From a former foster youth perspective, it will only change the unsettled emotions that youth have when dealing with the judge, social worker, and public defender in the court room. Theoretically, adding an entirely different element to the court procedure — in this case the general public — will only create an artificial solution. Yes, people will have an opportunity to get a first-hand look at juvenile court hearings, but not all youth find having an open court hearing to be helpful. After having been abused, neglected, unstable education, and or in multiple foster care placements, it’s a normal feeling to have unsettling emotions inside.
Naturally, foster youth do not take pleasure or pride in new changes and adding more people in the court system to scrutinize their every move will not best facilitate their needs. It sort of makes them feel like they are imprisoned, much like the way in which the system has labeled them since their admission into the foster care system. It is imperative that we use our utmost judgment when it comes to opening up sensitive cases to maintain confidently and morality for our youth. This notion of opening the court system can not be a game of chess where the youth always become the checkmate victim.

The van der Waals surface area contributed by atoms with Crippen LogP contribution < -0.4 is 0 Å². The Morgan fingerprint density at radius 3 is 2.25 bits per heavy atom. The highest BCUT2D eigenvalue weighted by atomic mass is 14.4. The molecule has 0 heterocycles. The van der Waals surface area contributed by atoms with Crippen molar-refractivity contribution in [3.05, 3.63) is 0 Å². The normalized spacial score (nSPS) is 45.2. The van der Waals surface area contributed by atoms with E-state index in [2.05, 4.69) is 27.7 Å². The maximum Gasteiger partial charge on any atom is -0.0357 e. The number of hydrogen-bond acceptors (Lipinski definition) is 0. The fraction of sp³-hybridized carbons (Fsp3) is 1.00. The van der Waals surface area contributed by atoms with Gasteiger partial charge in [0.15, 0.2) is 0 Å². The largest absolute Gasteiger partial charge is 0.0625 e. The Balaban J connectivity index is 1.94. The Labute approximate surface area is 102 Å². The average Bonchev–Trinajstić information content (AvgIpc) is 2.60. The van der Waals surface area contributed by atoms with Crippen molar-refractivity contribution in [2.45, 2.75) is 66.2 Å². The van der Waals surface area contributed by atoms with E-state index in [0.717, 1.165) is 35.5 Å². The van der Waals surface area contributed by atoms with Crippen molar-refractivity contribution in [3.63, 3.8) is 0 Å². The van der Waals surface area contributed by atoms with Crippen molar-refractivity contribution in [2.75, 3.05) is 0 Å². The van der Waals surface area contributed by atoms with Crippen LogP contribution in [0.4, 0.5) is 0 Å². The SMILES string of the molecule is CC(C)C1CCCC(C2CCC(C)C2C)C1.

While this new legislation is being introduced to allow more transparency in the juvenile courts, more are questioning the confidentiality of these cases. For nearly two decades, the juvenile dependency courts’ ability to manage court cases for foster youth, defend their well-being and future success has not been scrutinized thoroughly. In fact, in some of the state’s larger counties, judges and public defenders are crammed with over 100 court cases on any given day.
To be blunt, the bottom line is that many court judges and attorneys providing representation are overwhelmed by the number of cases that are being processed and presented as quickly as possible, much like an assembly line. The court process is to get the dependent in and out as quickly as possible.